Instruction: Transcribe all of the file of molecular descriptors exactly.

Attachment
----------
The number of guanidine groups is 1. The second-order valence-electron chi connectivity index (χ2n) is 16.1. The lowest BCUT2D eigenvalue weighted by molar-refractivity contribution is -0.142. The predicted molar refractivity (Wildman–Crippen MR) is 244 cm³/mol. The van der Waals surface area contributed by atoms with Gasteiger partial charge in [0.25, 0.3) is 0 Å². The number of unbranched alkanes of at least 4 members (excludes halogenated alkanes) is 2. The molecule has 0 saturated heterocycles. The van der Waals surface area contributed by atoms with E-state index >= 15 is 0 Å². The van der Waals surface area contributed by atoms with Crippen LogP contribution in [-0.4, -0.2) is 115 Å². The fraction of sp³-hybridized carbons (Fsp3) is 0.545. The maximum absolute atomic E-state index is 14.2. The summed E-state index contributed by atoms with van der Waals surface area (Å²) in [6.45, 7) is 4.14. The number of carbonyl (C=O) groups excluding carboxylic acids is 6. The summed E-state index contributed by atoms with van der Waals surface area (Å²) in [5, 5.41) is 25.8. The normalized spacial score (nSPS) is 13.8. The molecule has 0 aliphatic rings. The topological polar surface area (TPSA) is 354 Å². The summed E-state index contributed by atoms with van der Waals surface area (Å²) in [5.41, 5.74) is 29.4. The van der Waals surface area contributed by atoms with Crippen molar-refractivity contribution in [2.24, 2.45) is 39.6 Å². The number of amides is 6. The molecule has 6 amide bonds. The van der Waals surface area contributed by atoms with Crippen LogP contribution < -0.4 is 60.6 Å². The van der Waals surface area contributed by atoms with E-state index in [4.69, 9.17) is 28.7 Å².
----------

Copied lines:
The number of guanidine groups is 1. The second-order valence-electron chi connectivity index (χ2n) is 16.1. The lowest BCUT2D eigenvalue weighted by molar-refractivity contribution is -0.142. The predicted molar refractivity (Wildman–Crippen MR) is 244 cm³/mol. The van der Waals surface area contributed by atoms with Gasteiger partial charge in [0.25, 0.3) is 0 Å². The number of unbranched alkanes of at least 4 members (excludes halogenated alkanes) is 2. The molecule has 0 saturated heterocycles. The van der Waals surface area contributed by atoms with E-state index >= 15 is 0 Å². The van der Waals surface area contributed by atoms with Crippen LogP contribution in [-0.4, -0.2) is 115 Å². The fraction of sp³-hybridized carbons (Fsp3) is 0.545. The maximum absolute atomic E-state index is 14.2. The summed E-state index contributed by atoms with van der Waals surface area (Å²) in [6.45, 7) is 4.14. The number of carbonyl (C=O) groups excluding carboxylic acids is 6. The summed E-state index contributed by atoms with van der Waals surface area (Å²) in [5, 5.41) is 25.8. The normalized spacial score (nSPS) is 13.8. The molecule has 0 aliphatic rings. The topological polar surface area (TPSA) is 354 Å². The summed E-state index contributed by atoms with van der Waals surface area (Å²) in [5.41, 5.74) is 29.4. The van der Waals surface area contributed by atoms with Crippen molar-refractivity contribution in [2.24, 2.45) is 39.6 Å². The number of amides is 6. The molecule has 6 amide bonds. The van der Waals surface area contributed by atoms with Crippen LogP contribution < -0.4 is 60.6 Å². The van der Waals surface area contributed by atoms with E-state index in [4.69, 9.17) is 28.7 Å².